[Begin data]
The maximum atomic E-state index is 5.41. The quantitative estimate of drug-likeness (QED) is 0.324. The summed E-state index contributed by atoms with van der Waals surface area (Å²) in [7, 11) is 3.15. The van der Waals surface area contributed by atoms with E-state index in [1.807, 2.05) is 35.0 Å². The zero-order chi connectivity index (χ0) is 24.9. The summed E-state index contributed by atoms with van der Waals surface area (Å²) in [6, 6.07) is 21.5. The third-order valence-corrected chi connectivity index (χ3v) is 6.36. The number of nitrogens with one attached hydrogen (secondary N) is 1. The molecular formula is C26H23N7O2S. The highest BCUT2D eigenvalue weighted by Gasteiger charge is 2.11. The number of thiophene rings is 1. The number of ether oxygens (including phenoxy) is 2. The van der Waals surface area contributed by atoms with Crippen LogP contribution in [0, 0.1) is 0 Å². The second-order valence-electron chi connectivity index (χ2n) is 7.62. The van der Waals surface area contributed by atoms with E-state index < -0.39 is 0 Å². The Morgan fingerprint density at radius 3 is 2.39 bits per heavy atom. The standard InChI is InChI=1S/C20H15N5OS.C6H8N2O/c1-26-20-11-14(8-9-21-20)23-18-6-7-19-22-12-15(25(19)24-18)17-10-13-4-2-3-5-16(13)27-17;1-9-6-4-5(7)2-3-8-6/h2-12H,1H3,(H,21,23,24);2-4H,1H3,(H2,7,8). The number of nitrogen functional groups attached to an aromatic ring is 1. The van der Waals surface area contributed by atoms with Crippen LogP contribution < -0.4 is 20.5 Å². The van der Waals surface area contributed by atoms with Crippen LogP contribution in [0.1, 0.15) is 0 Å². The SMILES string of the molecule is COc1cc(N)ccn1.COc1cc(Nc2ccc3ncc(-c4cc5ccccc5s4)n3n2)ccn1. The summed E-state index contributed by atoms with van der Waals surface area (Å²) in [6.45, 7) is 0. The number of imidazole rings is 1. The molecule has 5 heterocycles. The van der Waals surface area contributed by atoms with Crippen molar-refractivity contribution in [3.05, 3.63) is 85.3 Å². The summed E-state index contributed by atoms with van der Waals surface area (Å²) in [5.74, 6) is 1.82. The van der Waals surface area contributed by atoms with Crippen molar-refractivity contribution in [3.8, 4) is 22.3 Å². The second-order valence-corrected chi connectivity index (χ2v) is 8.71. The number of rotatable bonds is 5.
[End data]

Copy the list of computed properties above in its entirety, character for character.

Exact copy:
The maximum atomic E-state index is 5.41. The quantitative estimate of drug-likeness (QED) is 0.324. The summed E-state index contributed by atoms with van der Waals surface area (Å²) in [7, 11) is 3.15. The van der Waals surface area contributed by atoms with E-state index in [1.807, 2.05) is 35.0 Å². The zero-order chi connectivity index (χ0) is 24.9. The summed E-state index contributed by atoms with van der Waals surface area (Å²) in [6, 6.07) is 21.5. The third-order valence-corrected chi connectivity index (χ3v) is 6.36. The number of nitrogens with one attached hydrogen (secondary N) is 1. The molecular formula is C26H23N7O2S. The highest BCUT2D eigenvalue weighted by Gasteiger charge is 2.11. The number of thiophene rings is 1. The number of ether oxygens (including phenoxy) is 2. The van der Waals surface area contributed by atoms with Crippen LogP contribution in [0, 0.1) is 0 Å². The second-order valence-electron chi connectivity index (χ2n) is 7.62. The van der Waals surface area contributed by atoms with E-state index < -0.39 is 0 Å². The Morgan fingerprint density at radius 3 is 2.39 bits per heavy atom. The standard InChI is InChI=1S/C20H15N5OS.C6H8N2O/c1-26-20-11-14(8-9-21-20)23-18-6-7-19-22-12-15(25(19)24-18)17-10-13-4-2-3-5-16(13)27-17;1-9-6-4-5(7)2-3-8-6/h2-12H,1H3,(H,21,23,24);2-4H,1H3,(H2,7,8). The number of nitrogen functional groups attached to an aromatic ring is 1. The van der Waals surface area contributed by atoms with Crippen LogP contribution < -0.4 is 20.5 Å². The van der Waals surface area contributed by atoms with Crippen LogP contribution in [0.1, 0.15) is 0 Å². The SMILES string of the molecule is COc1cc(N)ccn1.COc1cc(Nc2ccc3ncc(-c4cc5ccccc5s4)n3n2)ccn1. The summed E-state index contributed by atoms with van der Waals surface area (Å²) in [6.45, 7) is 0. The number of imidazole rings is 1. The molecule has 5 heterocycles. The van der Waals surface area contributed by atoms with Crippen molar-refractivity contribution in [3.05, 3.63) is 85.3 Å². The summed E-state index contributed by atoms with van der Waals surface area (Å²) in [5.74, 6) is 1.82. The van der Waals surface area contributed by atoms with Crippen molar-refractivity contribution in [3.8, 4) is 22.3 Å². The second-order valence-corrected chi connectivity index (χ2v) is 8.71. The number of rotatable bonds is 5.